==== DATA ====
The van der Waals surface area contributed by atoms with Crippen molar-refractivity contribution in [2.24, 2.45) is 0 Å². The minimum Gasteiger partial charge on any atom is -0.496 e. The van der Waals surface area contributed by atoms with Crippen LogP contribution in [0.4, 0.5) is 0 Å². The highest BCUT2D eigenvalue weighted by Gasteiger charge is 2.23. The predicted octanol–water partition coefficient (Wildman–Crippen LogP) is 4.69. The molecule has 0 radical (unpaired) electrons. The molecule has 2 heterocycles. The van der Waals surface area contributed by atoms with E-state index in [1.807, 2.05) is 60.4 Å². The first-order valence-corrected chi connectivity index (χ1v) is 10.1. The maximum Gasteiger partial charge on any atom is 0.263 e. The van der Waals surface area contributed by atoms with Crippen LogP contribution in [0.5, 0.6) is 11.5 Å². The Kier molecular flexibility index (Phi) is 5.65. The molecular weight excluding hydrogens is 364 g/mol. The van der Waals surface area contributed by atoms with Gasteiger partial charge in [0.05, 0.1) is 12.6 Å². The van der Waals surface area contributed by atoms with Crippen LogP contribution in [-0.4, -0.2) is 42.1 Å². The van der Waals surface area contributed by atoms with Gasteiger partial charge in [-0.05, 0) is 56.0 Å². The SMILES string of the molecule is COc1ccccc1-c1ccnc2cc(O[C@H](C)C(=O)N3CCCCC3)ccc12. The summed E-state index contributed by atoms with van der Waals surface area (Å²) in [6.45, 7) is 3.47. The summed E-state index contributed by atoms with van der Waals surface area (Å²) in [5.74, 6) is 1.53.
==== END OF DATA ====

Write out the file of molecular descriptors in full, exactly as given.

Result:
The van der Waals surface area contributed by atoms with Crippen molar-refractivity contribution in [2.24, 2.45) is 0 Å². The minimum Gasteiger partial charge on any atom is -0.496 e. The van der Waals surface area contributed by atoms with Crippen LogP contribution in [0.4, 0.5) is 0 Å². The highest BCUT2D eigenvalue weighted by Gasteiger charge is 2.23. The predicted octanol–water partition coefficient (Wildman–Crippen LogP) is 4.69. The molecule has 0 radical (unpaired) electrons. The molecule has 2 heterocycles. The van der Waals surface area contributed by atoms with E-state index in [1.807, 2.05) is 60.4 Å². The first-order valence-corrected chi connectivity index (χ1v) is 10.1. The maximum Gasteiger partial charge on any atom is 0.263 e. The van der Waals surface area contributed by atoms with Crippen LogP contribution in [0.5, 0.6) is 11.5 Å². The Kier molecular flexibility index (Phi) is 5.65. The molecular weight excluding hydrogens is 364 g/mol. The van der Waals surface area contributed by atoms with Gasteiger partial charge in [0.05, 0.1) is 12.6 Å². The van der Waals surface area contributed by atoms with Crippen LogP contribution in [-0.4, -0.2) is 42.1 Å². The van der Waals surface area contributed by atoms with Gasteiger partial charge in [-0.05, 0) is 56.0 Å². The SMILES string of the molecule is COc1ccccc1-c1ccnc2cc(O[C@H](C)C(=O)N3CCCCC3)ccc12. The summed E-state index contributed by atoms with van der Waals surface area (Å²) in [6.45, 7) is 3.47. The summed E-state index contributed by atoms with van der Waals surface area (Å²) in [5.74, 6) is 1.53.